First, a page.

#ZimbabweShutdown2019NewsWe Investigate

‘Over 1000 residents brutalised in army crackdown’

MORE than 1000 residents in Bulawayo have been subjected to torture and assault orchestrated by the military and police ever since the shutdown protests begane, the Matabeleland Collective, a network of civil society organisation and churches based in the city has revealed.

Presenting their findings on Friday, chairperson of the grouping Jennifer Williams said human rights violations were mostly recorded in Mabuthweni, Iminyela, Emganwini and Entumbane Townships in Bulawayo.

“After kicking the doors open, groups of soldiers and police demanded all males child to come out of their homes and lay down on their stomachs and be thoroughly beaten and threatened for ‘allegedly killing a police officer or sending their children to loot,” read part of the report.

“We estimate that more than 1000 residents were subjected to this treatment despite there being two people in remand prison charged with the death of the police officer. Toddlers, sisters and mothers watched their male relative beaten in horror. Whilst they went door to door these suburbs they also targeted anyone along the way found outdoors after 7pm as if there is an official curfew”.

Williams said the collective is concerned that police officers during the #shutdown became preoccupied with stopping possible protest action and failed to play their peacekeeping role, which culminated in escalated human rights violations.

“Police failed to protect citizens and businesses when looting began in most suburbs. The social unrest was characterised by indiscriminate action on the part of police including reckless use of tear gas, arbitrary arrests of over 500 people, beatings, abductions and inaction as looting began in most suburbs of the city,” she said.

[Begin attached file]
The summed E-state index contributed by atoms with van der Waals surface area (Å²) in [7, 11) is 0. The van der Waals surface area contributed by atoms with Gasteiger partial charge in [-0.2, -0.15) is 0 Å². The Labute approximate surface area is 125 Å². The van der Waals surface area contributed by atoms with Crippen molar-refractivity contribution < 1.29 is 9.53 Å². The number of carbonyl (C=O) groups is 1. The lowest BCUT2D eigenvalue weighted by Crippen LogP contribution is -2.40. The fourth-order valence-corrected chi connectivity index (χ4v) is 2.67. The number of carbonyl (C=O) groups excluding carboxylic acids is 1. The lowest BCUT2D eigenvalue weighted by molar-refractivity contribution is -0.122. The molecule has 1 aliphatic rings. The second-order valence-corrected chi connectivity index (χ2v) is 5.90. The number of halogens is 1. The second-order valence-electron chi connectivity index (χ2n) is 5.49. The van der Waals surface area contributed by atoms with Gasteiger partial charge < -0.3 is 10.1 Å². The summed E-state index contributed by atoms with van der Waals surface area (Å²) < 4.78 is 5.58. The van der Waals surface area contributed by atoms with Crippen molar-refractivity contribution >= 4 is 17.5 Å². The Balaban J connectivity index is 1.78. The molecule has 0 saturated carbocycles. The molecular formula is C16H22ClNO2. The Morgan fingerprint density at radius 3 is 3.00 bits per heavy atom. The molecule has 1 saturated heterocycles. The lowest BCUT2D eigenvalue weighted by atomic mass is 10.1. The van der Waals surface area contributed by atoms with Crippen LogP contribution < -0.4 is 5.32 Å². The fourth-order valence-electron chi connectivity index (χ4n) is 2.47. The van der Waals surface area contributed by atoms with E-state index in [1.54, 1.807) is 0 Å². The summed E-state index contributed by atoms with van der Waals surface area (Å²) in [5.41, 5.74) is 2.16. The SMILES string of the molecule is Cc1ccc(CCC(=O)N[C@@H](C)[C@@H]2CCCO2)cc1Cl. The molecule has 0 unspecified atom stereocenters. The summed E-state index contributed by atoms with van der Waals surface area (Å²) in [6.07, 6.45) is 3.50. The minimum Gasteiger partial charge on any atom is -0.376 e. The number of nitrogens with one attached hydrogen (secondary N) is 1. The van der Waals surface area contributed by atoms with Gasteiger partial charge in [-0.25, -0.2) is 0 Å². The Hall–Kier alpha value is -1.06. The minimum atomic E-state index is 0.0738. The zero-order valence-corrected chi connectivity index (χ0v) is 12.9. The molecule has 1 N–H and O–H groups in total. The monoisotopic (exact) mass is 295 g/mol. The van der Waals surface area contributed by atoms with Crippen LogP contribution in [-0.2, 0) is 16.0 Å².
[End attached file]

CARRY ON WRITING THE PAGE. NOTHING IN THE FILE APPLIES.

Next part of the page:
The Matabeleland collective said it was concerned that the state through army and police, has violated the fundamental rights embedded in the constitution.

“We take full cognizance that the level of social unrest was only surpassed by the Gukurahundi campaign of early 1980s where high density suburbs were cordoned off and police, soldiers went door to door beating and arresting people. However, in this day and age the collective expected principles of peace and democracy to prevail. Police must respect their constitutional mandate to stand for the protection of every citizen rights to move freely and in peace in their homes.”


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